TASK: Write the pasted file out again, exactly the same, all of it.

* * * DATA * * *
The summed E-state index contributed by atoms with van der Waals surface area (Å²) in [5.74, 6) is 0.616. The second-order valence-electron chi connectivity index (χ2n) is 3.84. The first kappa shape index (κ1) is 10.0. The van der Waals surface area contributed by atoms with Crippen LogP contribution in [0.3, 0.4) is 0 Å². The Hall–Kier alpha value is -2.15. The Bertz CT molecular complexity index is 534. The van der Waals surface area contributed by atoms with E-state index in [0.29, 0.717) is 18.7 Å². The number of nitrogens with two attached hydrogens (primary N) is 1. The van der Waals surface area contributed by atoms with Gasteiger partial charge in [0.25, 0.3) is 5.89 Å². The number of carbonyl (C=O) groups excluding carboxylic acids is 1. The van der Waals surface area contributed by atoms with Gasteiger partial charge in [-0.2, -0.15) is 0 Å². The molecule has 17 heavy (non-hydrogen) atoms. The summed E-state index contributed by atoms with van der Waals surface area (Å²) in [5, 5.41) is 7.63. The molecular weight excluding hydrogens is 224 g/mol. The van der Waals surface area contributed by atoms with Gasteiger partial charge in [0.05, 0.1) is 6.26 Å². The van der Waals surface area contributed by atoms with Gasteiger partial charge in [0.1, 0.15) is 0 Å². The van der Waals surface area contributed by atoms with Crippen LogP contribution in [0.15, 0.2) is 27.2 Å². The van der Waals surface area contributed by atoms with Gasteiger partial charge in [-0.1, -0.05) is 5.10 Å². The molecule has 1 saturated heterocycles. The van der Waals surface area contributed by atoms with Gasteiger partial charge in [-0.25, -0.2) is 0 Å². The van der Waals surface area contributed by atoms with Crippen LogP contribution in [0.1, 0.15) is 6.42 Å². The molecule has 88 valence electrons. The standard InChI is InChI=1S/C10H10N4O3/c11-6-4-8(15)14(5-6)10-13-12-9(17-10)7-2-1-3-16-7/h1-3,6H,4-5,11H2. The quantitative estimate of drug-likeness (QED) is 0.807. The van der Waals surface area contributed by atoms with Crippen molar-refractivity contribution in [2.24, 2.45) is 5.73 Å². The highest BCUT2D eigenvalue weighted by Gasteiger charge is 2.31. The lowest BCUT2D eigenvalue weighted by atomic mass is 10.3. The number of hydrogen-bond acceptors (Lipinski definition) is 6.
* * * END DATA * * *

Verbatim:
The summed E-state index contributed by atoms with van der Waals surface area (Å²) in [5.74, 6) is 0.616. The second-order valence-electron chi connectivity index (χ2n) is 3.84. The first kappa shape index (κ1) is 10.0. The van der Waals surface area contributed by atoms with Crippen LogP contribution in [0.3, 0.4) is 0 Å². The Hall–Kier alpha value is -2.15. The Bertz CT molecular complexity index is 534. The van der Waals surface area contributed by atoms with E-state index in [0.29, 0.717) is 18.7 Å². The number of nitrogens with two attached hydrogens (primary N) is 1. The van der Waals surface area contributed by atoms with Gasteiger partial charge in [0.25, 0.3) is 5.89 Å². The number of carbonyl (C=O) groups excluding carboxylic acids is 1. The van der Waals surface area contributed by atoms with Gasteiger partial charge in [-0.2, -0.15) is 0 Å². The molecule has 17 heavy (non-hydrogen) atoms. The summed E-state index contributed by atoms with van der Waals surface area (Å²) in [5, 5.41) is 7.63. The molecular weight excluding hydrogens is 224 g/mol. The van der Waals surface area contributed by atoms with Gasteiger partial charge in [0.05, 0.1) is 6.26 Å². The van der Waals surface area contributed by atoms with Gasteiger partial charge in [0.1, 0.15) is 0 Å². The van der Waals surface area contributed by atoms with Crippen LogP contribution in [0.15, 0.2) is 27.2 Å². The van der Waals surface area contributed by atoms with Gasteiger partial charge in [-0.1, -0.05) is 5.10 Å². The molecule has 1 saturated heterocycles. The van der Waals surface area contributed by atoms with Gasteiger partial charge in [-0.25, -0.2) is 0 Å². The van der Waals surface area contributed by atoms with Crippen LogP contribution in [0.1, 0.15) is 6.42 Å². The molecule has 88 valence electrons. The standard InChI is InChI=1S/C10H10N4O3/c11-6-4-8(15)14(5-6)10-13-12-9(17-10)7-2-1-3-16-7/h1-3,6H,4-5,11H2. The quantitative estimate of drug-likeness (QED) is 0.807. The van der Waals surface area contributed by atoms with Crippen molar-refractivity contribution in [2.24, 2.45) is 5.73 Å². The highest BCUT2D eigenvalue weighted by Gasteiger charge is 2.31. The lowest BCUT2D eigenvalue weighted by atomic mass is 10.3. The number of hydrogen-bond acceptors (Lipinski definition) is 6.